Oh boy, I wanted to write yesterday but I was in such a typhoon of confusion I didn’t allow myself to touch the keyboard. I was drifting like a feather, comfortably riding the jet stream before the breeze launched me in the air, spun me around in circles, and spat me back to earth. Why? Who knows really. Instead of writing I took a lesson away from my morning meditation and just thought fuck it, I’m going to pretend like I don’t feel anything and just keep on going about my day (which is not exactly what my morning meditation teaches me, but it was the way I chose to interpret it).
The typhoon kicked off after I volunteered with Cause We Care, coming out of the hour and a half of stuffing Christmas hampers feeling a lot worse about my contributions to humanity than I had previously. There I was sitting in a warehouse alongside another fifty white, well-to-do women wearing multiple layers, drinking Starbucks donated coffee, writing cards with hearts on them and tying bows onto bags. Don’t get me wrong, what this organisation does for underprivileged kids and single mothers is incredible, but if I walked away dusting off my hands feeling as though I’d done my bit for society, then I would have been terribly mistaken.
On my way to the warehouse I passed a crowded corner where it looked like they were giving away food to people living on the street. “Maybe I should be doing something like that,” I thought to myself. But deep down do you know what I was really thinking? “I don’t like being in this neighbourhood and I’d rather not be here at all.” Wow, does that make me a horrible person? Maybe. Or perhaps just the honest truth behind that notion was that it made me uncomfortable. I felt out of my comfort zone, which is why I probably instinctively chose to volunteer for Cause We Care, which looked safe and inviting and run by modern, make-up wearing mothers who would never stand me on a street corner in the rain to hand out food to the sorts of people in Vancouver’s downtown Eastside that frankly terrify me.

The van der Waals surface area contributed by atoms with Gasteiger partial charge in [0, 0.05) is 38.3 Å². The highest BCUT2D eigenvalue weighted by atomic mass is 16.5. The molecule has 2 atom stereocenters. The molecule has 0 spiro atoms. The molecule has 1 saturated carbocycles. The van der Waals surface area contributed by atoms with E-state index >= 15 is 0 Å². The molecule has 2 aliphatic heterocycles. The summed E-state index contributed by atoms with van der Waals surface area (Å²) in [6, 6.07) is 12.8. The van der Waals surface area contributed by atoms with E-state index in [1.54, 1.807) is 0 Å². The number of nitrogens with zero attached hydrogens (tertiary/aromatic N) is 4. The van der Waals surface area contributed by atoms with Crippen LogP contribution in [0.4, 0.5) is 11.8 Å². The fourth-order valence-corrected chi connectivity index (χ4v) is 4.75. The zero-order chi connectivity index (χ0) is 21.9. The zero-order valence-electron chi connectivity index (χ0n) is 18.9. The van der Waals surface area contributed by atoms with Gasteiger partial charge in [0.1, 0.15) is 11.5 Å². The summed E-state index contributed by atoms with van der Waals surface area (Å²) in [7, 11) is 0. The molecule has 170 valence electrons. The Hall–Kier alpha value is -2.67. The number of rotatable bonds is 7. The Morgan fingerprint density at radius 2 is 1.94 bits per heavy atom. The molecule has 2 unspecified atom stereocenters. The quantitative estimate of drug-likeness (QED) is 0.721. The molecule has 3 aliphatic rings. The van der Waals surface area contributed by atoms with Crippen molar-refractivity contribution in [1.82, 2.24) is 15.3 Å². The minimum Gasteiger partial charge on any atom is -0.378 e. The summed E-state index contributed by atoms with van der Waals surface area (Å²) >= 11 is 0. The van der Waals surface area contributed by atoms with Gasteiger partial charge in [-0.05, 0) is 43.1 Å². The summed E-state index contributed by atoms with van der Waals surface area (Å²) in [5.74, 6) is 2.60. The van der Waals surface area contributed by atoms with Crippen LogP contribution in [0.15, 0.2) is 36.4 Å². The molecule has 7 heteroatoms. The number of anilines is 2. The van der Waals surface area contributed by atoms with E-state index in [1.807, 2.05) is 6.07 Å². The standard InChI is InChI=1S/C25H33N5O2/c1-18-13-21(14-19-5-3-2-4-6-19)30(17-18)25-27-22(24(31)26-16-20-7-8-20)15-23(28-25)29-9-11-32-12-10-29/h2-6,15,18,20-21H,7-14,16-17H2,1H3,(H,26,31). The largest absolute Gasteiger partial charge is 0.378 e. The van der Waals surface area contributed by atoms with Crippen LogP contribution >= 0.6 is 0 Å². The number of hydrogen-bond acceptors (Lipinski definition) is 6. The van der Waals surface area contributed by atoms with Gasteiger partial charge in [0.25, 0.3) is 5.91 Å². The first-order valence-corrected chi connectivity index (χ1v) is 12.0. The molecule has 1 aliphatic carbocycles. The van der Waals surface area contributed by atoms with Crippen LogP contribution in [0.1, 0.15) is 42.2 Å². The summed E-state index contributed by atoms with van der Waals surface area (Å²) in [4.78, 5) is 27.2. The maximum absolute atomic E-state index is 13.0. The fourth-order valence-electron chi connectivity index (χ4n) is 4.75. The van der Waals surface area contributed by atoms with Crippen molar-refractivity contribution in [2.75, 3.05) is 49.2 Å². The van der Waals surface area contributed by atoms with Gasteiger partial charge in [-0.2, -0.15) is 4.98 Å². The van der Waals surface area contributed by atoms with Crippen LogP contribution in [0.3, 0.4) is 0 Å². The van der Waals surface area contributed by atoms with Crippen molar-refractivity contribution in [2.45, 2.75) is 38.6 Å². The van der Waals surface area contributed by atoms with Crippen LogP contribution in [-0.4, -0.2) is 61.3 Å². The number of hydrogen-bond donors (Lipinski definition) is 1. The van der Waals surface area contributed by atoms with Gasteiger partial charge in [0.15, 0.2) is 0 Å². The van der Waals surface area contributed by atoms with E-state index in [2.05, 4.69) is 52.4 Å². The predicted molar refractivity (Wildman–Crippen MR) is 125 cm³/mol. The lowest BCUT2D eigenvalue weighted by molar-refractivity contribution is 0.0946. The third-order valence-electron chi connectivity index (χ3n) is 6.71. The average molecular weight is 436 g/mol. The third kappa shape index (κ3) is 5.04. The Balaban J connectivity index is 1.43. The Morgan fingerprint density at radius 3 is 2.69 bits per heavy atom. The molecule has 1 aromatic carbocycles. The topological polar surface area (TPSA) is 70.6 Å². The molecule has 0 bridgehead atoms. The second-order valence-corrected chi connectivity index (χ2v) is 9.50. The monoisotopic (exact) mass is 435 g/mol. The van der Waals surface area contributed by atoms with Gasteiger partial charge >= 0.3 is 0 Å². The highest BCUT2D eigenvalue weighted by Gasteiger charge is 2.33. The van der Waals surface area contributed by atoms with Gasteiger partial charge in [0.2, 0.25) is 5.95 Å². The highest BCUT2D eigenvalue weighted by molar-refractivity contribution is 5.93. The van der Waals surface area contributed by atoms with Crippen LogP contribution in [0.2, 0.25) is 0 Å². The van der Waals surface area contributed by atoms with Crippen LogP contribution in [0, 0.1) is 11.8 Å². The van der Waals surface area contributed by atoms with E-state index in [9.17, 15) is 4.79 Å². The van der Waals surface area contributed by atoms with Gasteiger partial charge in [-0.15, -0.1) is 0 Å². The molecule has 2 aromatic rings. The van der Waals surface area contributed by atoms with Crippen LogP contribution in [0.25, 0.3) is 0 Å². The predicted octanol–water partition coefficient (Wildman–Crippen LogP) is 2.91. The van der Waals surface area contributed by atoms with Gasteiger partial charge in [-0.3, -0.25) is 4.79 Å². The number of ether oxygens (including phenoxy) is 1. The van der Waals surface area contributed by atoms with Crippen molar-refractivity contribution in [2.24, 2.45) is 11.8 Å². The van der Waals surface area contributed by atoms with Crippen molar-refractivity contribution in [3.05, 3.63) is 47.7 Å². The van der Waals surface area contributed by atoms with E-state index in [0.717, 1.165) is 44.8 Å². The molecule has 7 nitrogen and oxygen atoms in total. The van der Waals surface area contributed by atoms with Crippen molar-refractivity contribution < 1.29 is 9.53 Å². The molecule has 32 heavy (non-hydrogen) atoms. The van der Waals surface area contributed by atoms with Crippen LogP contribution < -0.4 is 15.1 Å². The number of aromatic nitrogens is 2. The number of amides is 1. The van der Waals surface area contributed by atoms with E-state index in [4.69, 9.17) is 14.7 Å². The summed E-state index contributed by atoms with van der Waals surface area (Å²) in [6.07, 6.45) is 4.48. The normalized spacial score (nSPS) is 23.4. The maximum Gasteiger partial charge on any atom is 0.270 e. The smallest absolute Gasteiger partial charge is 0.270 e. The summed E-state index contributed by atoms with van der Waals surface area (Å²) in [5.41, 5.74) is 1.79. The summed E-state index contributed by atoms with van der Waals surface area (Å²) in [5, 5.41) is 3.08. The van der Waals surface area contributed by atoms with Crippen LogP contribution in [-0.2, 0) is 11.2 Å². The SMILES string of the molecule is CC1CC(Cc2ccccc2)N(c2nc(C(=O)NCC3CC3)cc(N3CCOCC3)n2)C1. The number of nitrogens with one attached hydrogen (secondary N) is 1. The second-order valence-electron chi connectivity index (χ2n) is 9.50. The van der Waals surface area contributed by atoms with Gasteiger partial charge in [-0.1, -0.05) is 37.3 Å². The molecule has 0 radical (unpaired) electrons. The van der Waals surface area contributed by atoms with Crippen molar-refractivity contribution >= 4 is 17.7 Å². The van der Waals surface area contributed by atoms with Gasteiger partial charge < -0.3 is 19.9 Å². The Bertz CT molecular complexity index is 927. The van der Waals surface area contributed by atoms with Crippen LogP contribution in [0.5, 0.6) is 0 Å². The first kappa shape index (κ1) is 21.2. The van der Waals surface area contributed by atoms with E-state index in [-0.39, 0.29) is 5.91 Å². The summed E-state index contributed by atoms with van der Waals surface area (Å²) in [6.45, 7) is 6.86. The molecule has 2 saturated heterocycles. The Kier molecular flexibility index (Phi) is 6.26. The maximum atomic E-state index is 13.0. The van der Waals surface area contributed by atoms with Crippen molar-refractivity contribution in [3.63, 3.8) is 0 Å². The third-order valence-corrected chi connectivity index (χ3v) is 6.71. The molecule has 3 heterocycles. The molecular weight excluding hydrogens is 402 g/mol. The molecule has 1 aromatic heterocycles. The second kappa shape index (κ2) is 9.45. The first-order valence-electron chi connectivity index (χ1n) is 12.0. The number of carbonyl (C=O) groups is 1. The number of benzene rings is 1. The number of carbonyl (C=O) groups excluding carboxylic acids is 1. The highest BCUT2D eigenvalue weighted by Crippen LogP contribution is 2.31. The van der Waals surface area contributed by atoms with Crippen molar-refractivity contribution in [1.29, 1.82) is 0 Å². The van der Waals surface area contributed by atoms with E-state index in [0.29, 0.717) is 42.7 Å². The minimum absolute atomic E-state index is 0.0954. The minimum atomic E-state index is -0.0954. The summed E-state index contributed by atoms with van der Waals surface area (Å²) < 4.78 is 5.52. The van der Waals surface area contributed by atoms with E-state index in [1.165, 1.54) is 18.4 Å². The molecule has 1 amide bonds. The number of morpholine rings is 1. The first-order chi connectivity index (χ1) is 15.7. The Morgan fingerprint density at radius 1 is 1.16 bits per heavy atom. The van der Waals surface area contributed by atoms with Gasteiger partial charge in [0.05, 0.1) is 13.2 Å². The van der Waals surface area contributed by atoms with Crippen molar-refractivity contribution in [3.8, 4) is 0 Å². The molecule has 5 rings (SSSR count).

It was a tough realisation to come to terms with. We can fool ourselves into thinking we have the greatest of intentions when that’s really all they are, intentions. So the one thing I’m going to take away from yesterday and feel good about is the fact I took one small step in the right direction, and now know just how much further there is to walk.